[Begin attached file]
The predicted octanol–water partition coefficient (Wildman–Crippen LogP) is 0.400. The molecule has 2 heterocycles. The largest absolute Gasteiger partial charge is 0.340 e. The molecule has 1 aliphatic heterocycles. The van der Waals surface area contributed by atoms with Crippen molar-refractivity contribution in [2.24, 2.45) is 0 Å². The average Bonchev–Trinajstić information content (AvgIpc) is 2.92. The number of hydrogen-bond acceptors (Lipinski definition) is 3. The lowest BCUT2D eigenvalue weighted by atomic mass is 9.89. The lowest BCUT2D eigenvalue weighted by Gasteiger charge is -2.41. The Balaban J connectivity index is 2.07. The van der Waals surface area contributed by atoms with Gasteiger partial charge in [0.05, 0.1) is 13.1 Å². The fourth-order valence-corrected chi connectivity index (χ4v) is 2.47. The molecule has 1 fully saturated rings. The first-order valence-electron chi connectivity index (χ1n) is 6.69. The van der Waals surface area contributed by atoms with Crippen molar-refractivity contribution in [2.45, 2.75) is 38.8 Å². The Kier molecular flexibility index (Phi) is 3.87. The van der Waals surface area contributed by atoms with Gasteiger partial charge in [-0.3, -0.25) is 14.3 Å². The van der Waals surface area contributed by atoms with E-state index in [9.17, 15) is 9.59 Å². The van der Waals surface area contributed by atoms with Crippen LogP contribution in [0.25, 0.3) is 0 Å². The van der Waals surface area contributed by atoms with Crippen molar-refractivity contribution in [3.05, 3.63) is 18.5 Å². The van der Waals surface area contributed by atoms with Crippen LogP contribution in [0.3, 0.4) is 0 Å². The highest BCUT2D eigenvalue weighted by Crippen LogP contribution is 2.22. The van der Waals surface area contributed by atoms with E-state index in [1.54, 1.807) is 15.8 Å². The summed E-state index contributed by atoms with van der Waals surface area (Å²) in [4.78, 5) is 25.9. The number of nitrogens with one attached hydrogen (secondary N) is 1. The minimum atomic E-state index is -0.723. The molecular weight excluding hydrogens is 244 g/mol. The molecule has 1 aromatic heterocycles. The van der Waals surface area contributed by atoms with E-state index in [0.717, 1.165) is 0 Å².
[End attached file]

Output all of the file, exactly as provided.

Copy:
The predicted octanol–water partition coefficient (Wildman–Crippen LogP) is 0.400. The molecule has 2 heterocycles. The largest absolute Gasteiger partial charge is 0.340 e. The molecule has 1 aliphatic heterocycles. The van der Waals surface area contributed by atoms with Crippen molar-refractivity contribution in [2.24, 2.45) is 0 Å². The average Bonchev–Trinajstić information content (AvgIpc) is 2.92. The number of hydrogen-bond acceptors (Lipinski definition) is 3. The lowest BCUT2D eigenvalue weighted by atomic mass is 9.89. The lowest BCUT2D eigenvalue weighted by Gasteiger charge is -2.41. The Balaban J connectivity index is 2.07. The van der Waals surface area contributed by atoms with Gasteiger partial charge in [0.05, 0.1) is 13.1 Å². The fourth-order valence-corrected chi connectivity index (χ4v) is 2.47. The molecule has 1 fully saturated rings. The first-order valence-electron chi connectivity index (χ1n) is 6.69. The van der Waals surface area contributed by atoms with Crippen molar-refractivity contribution in [2.45, 2.75) is 38.8 Å². The Kier molecular flexibility index (Phi) is 3.87. The van der Waals surface area contributed by atoms with Gasteiger partial charge in [-0.3, -0.25) is 14.3 Å². The van der Waals surface area contributed by atoms with E-state index in [9.17, 15) is 9.59 Å². The van der Waals surface area contributed by atoms with Crippen LogP contribution in [0.25, 0.3) is 0 Å². The van der Waals surface area contributed by atoms with Crippen molar-refractivity contribution in [3.05, 3.63) is 18.5 Å². The van der Waals surface area contributed by atoms with Crippen LogP contribution in [0.3, 0.4) is 0 Å². The highest BCUT2D eigenvalue weighted by Crippen LogP contribution is 2.22. The van der Waals surface area contributed by atoms with E-state index in [1.54, 1.807) is 15.8 Å². The summed E-state index contributed by atoms with van der Waals surface area (Å²) in [4.78, 5) is 25.9. The number of nitrogens with one attached hydrogen (secondary N) is 1. The minimum atomic E-state index is -0.723. The molecular weight excluding hydrogens is 244 g/mol. The molecule has 1 aromatic heterocycles. The van der Waals surface area contributed by atoms with E-state index in [0.717, 1.165) is 0 Å².